Ten Years On, Hrant Dink’s Legacy, Murder Trial Remain Topical
Thursday marked the 10th anniversary of the shocking murder of Hrant Dink, editor-in-chief of the Turkish-Armenian weekly Agos and a proponent of the resumption of ties between Turkey and Armenia.
Amid tight security measures, a crowd carrying photos of the 53-year-old journalist laid flowers at the spot where he was shot dead. Dink’s wife Rakel, who now heads a foundation bearing her husband’s name promoting Turkish-Armenian dialogue, was among those commemorating the late journalist. People formed a human chain as Sarı Gelin, a folk song associated with the Armenian community was played from loudspeakers in Turkish and Armenian. At 15:05, the minute Dink was shot dead, the crowd observed a minute of silence and it was followed by a story Hrant Dink told in a video recorded before his death.
The group again called for the punishment of the true culprits in the case, referring to the former officials that turned a blind eye to the murder despite a string of death threats targeting Dink.
In her speech to the crowd, Rakel Dink said she was still mourning her loss after 10 years. “Hrant, it has not been an easy 10 years. It is painful that you died and it is more painful that you were killed as the result of a heinous plot,” she said. Dink’s widow also touched upon the trial process and said the family was “insulted” by perpetrators during the trials and the process has been dragged down. “The court first told us the murder was not tied to a gang and then, they blamed ‘a few ultranationalist youths’. Then it was revealed that FETÖ was behind it. We are still waiting for this trial to conclude. Apparently, the state was responsible for this murder and if it is not, it is its responsibility to find the perpetrators and punish them,” she said. Rakel Dink said the murder trial is a key part of Turkey’s democratization process and the only thing that gave her hope despite the wide condemnation from the general public.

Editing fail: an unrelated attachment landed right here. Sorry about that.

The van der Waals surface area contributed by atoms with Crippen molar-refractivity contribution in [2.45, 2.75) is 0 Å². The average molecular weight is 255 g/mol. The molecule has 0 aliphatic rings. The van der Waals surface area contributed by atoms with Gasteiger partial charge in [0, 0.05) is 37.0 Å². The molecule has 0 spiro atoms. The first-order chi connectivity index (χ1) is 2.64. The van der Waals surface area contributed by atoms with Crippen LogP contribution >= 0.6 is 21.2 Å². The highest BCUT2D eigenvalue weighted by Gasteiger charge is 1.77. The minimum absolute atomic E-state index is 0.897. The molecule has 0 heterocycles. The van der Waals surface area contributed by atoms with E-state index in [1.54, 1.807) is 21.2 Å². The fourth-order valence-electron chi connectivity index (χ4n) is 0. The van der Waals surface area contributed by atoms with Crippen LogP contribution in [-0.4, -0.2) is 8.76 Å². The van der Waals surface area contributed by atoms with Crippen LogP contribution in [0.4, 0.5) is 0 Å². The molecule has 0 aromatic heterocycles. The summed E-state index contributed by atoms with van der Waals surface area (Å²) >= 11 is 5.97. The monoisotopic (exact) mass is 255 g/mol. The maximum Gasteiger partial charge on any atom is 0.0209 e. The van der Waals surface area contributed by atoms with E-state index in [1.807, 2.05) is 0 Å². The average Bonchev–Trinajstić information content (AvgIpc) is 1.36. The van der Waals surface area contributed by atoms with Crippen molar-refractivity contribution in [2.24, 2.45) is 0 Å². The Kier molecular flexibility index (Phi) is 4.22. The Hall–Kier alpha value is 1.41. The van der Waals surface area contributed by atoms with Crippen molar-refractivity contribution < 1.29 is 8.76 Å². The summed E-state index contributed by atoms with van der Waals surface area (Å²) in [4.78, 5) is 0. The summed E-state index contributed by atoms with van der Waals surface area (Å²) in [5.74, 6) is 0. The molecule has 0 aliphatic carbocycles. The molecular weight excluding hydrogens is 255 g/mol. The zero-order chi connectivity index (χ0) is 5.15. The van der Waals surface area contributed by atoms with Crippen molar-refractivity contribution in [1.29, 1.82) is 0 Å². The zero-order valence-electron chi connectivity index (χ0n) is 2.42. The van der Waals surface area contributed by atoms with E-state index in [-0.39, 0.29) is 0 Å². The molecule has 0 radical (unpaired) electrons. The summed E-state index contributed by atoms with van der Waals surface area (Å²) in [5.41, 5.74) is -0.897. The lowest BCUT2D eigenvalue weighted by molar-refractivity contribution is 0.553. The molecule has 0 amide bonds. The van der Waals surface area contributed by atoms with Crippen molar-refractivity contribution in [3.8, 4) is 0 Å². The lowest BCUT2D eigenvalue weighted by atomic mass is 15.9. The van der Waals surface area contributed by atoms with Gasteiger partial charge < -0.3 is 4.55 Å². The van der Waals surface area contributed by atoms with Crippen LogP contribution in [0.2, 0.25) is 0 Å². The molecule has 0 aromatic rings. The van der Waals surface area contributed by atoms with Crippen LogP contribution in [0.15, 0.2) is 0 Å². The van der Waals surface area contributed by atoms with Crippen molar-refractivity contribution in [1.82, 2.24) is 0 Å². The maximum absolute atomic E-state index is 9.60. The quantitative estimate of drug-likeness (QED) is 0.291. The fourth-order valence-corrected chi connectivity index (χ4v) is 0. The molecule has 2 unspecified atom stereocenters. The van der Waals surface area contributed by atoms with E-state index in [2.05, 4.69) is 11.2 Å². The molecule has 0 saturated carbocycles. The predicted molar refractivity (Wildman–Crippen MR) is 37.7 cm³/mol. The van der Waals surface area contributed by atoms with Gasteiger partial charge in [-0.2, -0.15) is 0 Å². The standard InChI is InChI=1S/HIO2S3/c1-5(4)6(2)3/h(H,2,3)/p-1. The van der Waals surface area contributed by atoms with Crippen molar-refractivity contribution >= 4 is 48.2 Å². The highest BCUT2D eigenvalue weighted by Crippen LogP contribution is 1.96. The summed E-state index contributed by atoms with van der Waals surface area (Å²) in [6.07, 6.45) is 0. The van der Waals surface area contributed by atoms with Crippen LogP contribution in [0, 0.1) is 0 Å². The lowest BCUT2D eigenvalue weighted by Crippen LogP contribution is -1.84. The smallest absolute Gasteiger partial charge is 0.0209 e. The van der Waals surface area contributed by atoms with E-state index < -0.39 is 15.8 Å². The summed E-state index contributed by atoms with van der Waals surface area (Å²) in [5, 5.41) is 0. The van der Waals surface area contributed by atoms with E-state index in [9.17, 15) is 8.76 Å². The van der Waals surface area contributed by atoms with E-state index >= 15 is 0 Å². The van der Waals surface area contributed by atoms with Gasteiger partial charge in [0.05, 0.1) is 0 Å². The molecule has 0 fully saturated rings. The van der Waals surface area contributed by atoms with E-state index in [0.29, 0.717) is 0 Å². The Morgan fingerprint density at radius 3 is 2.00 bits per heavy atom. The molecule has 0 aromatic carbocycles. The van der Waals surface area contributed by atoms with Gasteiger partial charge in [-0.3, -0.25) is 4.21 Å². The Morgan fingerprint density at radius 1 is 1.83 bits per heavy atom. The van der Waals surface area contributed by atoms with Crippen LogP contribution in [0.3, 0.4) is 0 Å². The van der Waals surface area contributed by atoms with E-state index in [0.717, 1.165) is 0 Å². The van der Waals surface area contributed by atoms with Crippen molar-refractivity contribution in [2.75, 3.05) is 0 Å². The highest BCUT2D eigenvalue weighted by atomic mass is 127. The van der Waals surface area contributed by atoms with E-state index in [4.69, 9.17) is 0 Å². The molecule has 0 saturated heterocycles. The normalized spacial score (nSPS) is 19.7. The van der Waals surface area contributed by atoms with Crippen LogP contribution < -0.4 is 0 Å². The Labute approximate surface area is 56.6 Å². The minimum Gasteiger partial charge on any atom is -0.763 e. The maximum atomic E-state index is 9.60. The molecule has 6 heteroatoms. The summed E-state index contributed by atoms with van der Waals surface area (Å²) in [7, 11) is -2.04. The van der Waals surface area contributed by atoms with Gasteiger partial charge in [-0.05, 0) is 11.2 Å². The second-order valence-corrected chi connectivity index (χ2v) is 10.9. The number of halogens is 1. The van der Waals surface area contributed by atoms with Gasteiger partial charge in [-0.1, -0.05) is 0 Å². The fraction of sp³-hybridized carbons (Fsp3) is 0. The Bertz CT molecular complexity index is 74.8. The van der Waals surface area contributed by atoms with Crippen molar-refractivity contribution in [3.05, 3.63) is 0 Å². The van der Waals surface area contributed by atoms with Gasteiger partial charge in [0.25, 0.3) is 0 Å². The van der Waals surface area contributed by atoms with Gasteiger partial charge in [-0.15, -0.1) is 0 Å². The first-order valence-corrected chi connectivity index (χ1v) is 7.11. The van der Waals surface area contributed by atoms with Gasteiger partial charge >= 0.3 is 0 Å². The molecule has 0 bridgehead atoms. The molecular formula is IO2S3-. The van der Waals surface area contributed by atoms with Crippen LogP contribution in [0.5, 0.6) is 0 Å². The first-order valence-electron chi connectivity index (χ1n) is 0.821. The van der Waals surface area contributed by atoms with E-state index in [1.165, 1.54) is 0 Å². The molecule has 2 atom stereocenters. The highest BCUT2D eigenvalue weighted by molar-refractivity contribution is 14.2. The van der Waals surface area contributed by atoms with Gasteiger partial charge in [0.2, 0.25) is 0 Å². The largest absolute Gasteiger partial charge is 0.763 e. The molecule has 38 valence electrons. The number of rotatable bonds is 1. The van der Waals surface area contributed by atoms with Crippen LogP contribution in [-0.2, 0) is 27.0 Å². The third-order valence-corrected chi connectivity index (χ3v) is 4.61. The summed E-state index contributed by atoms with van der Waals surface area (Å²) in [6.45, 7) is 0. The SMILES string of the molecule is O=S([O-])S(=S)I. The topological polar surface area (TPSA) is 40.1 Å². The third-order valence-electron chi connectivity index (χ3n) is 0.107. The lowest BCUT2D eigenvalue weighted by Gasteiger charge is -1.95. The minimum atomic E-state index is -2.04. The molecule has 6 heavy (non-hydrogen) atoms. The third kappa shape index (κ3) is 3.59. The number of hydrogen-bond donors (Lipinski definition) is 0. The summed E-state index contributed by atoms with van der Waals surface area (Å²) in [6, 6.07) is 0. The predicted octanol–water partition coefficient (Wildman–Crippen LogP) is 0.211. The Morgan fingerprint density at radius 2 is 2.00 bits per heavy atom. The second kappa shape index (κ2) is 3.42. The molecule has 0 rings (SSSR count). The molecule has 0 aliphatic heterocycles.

Dink was known for his criticism of both sides of the debate over Armenia’s claim of “genocide” by the Ottomans in 1915 and Turkey’s formal stance rejecting the genocide claims but he ultimately drew the ire of ultranationalists. Though he complained of death threats before his murder, it was later claimed that Ogün Samast was “brainwashed” by a police informant to commit the murder, according to media reports.
A verdict still seems distant in the trial for now as all defendants are engaged in a blame game, from Ali Fuat Yılmazer, a prominent police intelligence chief linked to FETÖ to Celalettin Cerrah, former police chief of Istanbul.